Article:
Here's how to format a disk in ESXi 6.0 or later:

Volume nameWhat is it for?Volume size in my case
/dev/sda1Starts the system4MB
/dev/sda2: /scratch:System volume that is created while installing ESXi on the over-5 GB disk.4GB
/dev/sda3: VMFS datastore:Represents all the remaining disk space
/dev/sda5: /bootbank:The ESXi image250 MB
/dev/sda6: /altrbootbank:The older system version image. You'll see it as an empty volume if you have never updated the system250 MB
/dev/sda7: vmkDiagnostic (the first volume)Keeps the core dump110 MB
/dev/sda8: /storeVMware Tools image286 MB
/dev/sda9: vmkDiagnostic (the second volume)Keeps all the information connected with vSAN diagnostics. You can observe this volume only in over-8 GB datastores2.5 GB

Out of all these volumes we only need the /bootbank one, the "shadow" should be here.

Start the host from the flash drive, then launch the terminal.

Run the following command to gain root privileges:

# sudo su

Look at the disk names to find the one you want.

# fdisk –l | grep/dev/sda

It appears that 250 MB of /dev/sda5 directory is required. Create mnt directory.

# mkdir /mnt/sda5

Now create a directory for temporary files.

# mkdir /temp

Use the command below to mount the /dev/sda5 directory.

# mount /dev/sda5/mnt/sda5

Find the state.tgz mentioned above

# ls -l /mnt/sda5/state.tgz

Extract state.tgz and local.tgz.

# tar -xf/mnt/sda5/state.tgz –C /temp/

# tar -xf /temp/local.tgz –C/temp/

Once you've finished decompressing, delete the old one:

# rm /temp/*.tgz

Open the file, edit it, and close it. It's that simple! To check for changes again, open the file again.

# vi /temp/etc/shadow

This is the content of the "shadow", which contains the passwords of all users

To reset your password, just delete everything between the double colons. Remember, everything is encrypted, which is why the password looks weird.

# vi /temp/etc/shadow

# cd /temp

Add the "shadow" file back

# tar -czf local.tgz etc

# tar -czf state.tgzlocal.tgz

Move the new archive to the initial directory.

# mv state.tgz/mnt/sda5/

Unmount the /sda5 disk:

# umount /mnt/sda5

Restart the host

# reboot

All commands required are listed here.

Restart the server now and try to access the host without using any password.

Select Configure Password and type the new password.

  • Replace "shadow"

There is another way to reset the ESXi root password using "shadow". In fact, this is just a variation of the above method. So another thing to do to reset your ESXi password is to use another host "shadow" file! Just copy the "shadow" file from another ESXi host with a known root password to the flash drive. To get files with passwords from other hosts, WinSCP is required. The file can be retrieved from the host using the known ESXi root password, no shutdown required.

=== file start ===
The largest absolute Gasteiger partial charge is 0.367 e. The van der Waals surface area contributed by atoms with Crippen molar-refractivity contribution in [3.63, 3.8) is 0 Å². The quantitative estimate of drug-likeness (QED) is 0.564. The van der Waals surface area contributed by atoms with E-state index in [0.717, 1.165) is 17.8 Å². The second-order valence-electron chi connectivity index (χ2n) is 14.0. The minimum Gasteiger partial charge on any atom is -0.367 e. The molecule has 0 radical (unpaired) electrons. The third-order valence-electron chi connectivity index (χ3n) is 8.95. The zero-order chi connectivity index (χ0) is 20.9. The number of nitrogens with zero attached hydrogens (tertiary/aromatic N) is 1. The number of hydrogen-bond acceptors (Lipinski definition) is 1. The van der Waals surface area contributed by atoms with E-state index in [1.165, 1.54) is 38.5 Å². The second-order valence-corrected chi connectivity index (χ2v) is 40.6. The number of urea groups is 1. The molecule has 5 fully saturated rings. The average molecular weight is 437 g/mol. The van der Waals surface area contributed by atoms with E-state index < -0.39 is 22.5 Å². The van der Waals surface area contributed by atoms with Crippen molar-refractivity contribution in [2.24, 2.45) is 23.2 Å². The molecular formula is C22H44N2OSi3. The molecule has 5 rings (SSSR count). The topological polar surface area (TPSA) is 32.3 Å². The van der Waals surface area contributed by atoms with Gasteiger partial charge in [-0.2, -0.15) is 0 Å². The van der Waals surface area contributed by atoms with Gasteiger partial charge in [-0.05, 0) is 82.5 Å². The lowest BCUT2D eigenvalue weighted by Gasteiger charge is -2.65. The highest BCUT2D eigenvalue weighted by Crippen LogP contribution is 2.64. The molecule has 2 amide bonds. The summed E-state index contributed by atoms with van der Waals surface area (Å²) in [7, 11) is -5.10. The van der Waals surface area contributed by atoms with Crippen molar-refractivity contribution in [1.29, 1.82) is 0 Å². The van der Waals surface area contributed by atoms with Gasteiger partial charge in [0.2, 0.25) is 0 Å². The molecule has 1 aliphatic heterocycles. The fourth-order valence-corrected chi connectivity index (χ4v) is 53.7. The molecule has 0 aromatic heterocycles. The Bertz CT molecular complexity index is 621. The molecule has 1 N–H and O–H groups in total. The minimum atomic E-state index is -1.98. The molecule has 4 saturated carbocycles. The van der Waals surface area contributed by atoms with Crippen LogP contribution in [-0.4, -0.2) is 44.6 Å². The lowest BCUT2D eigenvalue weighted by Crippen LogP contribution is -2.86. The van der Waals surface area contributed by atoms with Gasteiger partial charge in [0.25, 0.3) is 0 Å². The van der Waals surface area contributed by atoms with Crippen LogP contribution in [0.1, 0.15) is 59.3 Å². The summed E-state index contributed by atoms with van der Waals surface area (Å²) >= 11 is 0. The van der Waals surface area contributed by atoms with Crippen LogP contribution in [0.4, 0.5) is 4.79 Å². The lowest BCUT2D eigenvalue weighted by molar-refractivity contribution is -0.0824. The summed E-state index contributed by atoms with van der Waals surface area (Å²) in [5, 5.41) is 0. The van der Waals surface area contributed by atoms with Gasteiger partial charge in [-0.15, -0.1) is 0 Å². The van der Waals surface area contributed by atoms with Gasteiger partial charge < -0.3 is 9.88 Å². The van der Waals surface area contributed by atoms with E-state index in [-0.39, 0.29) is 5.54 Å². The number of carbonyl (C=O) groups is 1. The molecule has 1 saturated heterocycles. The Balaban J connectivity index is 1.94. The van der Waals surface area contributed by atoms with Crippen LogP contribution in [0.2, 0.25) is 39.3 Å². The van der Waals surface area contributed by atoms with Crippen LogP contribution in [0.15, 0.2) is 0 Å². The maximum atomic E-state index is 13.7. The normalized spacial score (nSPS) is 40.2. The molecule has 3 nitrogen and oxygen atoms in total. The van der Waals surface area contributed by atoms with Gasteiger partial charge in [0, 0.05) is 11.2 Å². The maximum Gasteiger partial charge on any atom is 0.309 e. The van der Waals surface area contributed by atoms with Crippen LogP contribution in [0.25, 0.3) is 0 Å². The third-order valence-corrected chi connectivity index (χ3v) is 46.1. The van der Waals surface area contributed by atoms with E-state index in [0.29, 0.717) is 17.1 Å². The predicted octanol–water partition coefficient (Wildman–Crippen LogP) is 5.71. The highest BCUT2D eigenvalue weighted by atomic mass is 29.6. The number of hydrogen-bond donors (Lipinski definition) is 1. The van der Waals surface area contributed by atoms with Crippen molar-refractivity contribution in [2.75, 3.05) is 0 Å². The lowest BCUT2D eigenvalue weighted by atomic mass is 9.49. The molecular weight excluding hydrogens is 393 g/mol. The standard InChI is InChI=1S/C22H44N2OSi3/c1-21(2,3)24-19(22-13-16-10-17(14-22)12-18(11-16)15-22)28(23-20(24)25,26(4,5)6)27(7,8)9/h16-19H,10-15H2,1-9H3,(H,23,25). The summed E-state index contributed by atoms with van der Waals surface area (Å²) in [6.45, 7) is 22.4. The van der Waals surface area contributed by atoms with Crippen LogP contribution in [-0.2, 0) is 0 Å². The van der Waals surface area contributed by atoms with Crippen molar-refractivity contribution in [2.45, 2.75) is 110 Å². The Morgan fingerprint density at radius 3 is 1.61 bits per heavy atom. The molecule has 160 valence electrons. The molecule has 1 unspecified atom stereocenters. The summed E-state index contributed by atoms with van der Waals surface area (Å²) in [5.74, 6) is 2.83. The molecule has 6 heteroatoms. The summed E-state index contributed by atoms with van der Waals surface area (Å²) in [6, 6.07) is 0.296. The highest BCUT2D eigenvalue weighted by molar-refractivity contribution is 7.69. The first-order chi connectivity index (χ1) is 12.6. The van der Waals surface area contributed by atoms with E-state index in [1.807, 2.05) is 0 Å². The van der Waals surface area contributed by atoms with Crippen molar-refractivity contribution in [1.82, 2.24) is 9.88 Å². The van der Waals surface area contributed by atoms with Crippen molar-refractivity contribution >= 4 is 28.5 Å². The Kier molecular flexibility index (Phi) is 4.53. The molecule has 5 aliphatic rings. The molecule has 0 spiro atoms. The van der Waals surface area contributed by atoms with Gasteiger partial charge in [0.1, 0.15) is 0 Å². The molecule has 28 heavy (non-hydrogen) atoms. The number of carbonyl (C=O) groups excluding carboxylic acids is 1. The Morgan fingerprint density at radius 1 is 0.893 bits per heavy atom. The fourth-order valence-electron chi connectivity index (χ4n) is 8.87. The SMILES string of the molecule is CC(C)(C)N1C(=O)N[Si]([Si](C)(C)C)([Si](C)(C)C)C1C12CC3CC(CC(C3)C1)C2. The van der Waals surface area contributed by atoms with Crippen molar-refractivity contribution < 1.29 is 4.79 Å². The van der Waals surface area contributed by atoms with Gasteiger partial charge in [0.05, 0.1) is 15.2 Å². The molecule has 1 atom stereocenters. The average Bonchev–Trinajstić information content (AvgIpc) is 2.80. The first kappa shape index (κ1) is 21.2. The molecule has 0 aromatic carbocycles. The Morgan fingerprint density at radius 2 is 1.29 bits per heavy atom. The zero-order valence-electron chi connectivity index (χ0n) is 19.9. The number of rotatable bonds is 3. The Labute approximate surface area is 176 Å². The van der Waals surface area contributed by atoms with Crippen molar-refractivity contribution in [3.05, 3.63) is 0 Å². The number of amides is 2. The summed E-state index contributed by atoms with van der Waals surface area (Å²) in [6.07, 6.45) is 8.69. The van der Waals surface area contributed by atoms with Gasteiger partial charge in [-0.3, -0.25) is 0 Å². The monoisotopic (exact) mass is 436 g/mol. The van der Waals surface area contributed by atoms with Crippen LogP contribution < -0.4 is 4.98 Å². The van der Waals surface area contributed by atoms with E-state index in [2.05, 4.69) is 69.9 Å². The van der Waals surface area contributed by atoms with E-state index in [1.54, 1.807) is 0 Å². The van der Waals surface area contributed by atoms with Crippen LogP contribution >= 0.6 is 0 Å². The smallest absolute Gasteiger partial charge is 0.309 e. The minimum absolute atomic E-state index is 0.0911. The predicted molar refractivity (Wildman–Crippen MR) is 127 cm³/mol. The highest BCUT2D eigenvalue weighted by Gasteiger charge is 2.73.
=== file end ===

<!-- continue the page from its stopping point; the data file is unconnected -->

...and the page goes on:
Next, use Ubuntu GNOME to call the terminal and reset your password.

Change user permissions to root permissions:

# sudo su

Take a look at what's on the disk.

# fdisk –l | grepsd 

Create two temporary folders

# mkdir /mnt/sda5

# mkdir /mnt/sdb1

Mount the ESXi disk and flash disk where "shadow" is located.

# mount /dev/sda5 /mnt/sda5

# mount /dev/sdb1 /mnt/sdb1

Create temporary files

# mkdir /temp

Create folder to save copy of state.tgz

# mkdir /mnt/sdb1/save

Find the necessary files.

# ls -l/mnt/sda5/state.tgz

Copy files

# cp/mnt/sda5/state.tgz /mnt/sdb1/save

Run the following command to check if the file has been copied

# ls -l /mnt/sdb1/save

Extract state.tgz using command

# tar -xf/mnt/sda5/state.tgz –C /temp/

find temp file

# ls -l /temp

Extract local.tgz.

# tar -xf/temp/local.tgz –C /temp/

Make sure you extract the /etc file

# ls -l /temp

Delete the local.tgz volume to ensure it is not included in the new archive.

# rm /temp/local.tgz

Find the "shadow" file in /etc

# ls -l /temp/etc

Replace the current "shadow" file with a "shadow" file with a known password

# cp /mnt/sdb1/shadow/temp/etc

# vi /temp/etc/shadow

If you don't want certain users to have access to the host, you can remove them from the inventory. Here I have removed Test from the users who can access the host. Why only delete Test? At this point, I would like to remind you not to delete any users you are not familiar with. In my case, all users except Test are system users. If you remove any of them, you may make your operating system unstable!

Check if all changes have been applied.

# vi /temp/etc/shadow

Jump to /temp

# cd /temp

# tar -czf local.tgzetc

Check if archiving is running smoothly.

# ls -l /temp/

Create state.tgz

# tar -czf state.tgzlocal.tgz

Check if it has been created

# ls -l /temp/


# mv state.tgz/mnt/sda5/

Check the results again.

# ls -l /mnt/sda5/

Uninstall sda5

# umount /mnt/sda5

Restart the host

# reboot

If everything is correct, you can access the host using a known password.

If the host starts behaving strangely after a reboot, there will still be a copy of the initial files. It is possible to mount both /sda5 and /sdb1 and retrieve the original state.tgz using the following command and try again!

# cp/mnt/sdb1/save/state.tgz /mnt/sda5/

  • Summarize

Four methods to reset the root password of an ESXi host are discussed. The first method is the simplest and will work very well if vCenter is installed. If you don't have vCenter, you can still reset your password, but the latter two methods are a bit risky. In particular, use the last method with caution, it will be more annoying if you delete any system users.

  • by admin Published on 2024-04-1118:06:41
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  • ESXi
  • password reset
  • root